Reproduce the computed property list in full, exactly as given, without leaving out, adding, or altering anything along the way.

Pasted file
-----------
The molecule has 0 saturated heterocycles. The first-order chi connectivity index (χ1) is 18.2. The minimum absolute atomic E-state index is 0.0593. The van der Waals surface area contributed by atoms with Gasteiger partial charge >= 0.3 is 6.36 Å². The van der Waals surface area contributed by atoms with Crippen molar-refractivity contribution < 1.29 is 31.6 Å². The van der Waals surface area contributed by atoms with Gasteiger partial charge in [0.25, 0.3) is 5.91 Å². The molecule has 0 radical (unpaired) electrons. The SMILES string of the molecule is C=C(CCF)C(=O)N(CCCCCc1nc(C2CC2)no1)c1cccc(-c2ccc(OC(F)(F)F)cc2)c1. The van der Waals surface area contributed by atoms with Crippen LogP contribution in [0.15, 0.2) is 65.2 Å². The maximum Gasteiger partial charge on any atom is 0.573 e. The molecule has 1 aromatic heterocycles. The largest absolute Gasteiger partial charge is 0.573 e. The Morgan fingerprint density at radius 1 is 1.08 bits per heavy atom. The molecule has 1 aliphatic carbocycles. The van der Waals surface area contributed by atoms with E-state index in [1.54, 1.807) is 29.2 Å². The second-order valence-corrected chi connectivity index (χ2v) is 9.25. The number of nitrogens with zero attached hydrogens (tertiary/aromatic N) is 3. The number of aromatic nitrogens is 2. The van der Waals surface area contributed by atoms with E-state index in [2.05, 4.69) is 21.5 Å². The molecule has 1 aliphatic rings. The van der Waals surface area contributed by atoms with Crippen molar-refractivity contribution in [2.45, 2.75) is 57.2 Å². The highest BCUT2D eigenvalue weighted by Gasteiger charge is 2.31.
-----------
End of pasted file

The molecule has 0 saturated heterocycles. The first-order chi connectivity index (χ1) is 18.2. The minimum absolute atomic E-state index is 0.0593. The van der Waals surface area contributed by atoms with Gasteiger partial charge >= 0.3 is 6.36 Å². The van der Waals surface area contributed by atoms with Crippen molar-refractivity contribution < 1.29 is 31.6 Å². The van der Waals surface area contributed by atoms with Gasteiger partial charge in [0.25, 0.3) is 5.91 Å². The molecule has 0 radical (unpaired) electrons. The SMILES string of the molecule is C=C(CCF)C(=O)N(CCCCCc1nc(C2CC2)no1)c1cccc(-c2ccc(OC(F)(F)F)cc2)c1. The van der Waals surface area contributed by atoms with Crippen LogP contribution in [0.15, 0.2) is 65.2 Å². The maximum Gasteiger partial charge on any atom is 0.573 e. The molecule has 1 aromatic heterocycles. The largest absolute Gasteiger partial charge is 0.573 e. The Morgan fingerprint density at radius 1 is 1.08 bits per heavy atom. The molecule has 1 aliphatic carbocycles. The van der Waals surface area contributed by atoms with E-state index in [1.54, 1.807) is 29.2 Å². The second-order valence-corrected chi connectivity index (χ2v) is 9.25. The number of nitrogens with zero attached hydrogens (tertiary/aromatic N) is 3. The number of aromatic nitrogens is 2. The van der Waals surface area contributed by atoms with E-state index in [2.05, 4.69) is 21.5 Å². The molecule has 1 aliphatic rings. The van der Waals surface area contributed by atoms with Crippen molar-refractivity contribution in [2.45, 2.75) is 57.2 Å². The highest BCUT2D eigenvalue weighted by Gasteiger charge is 2.31.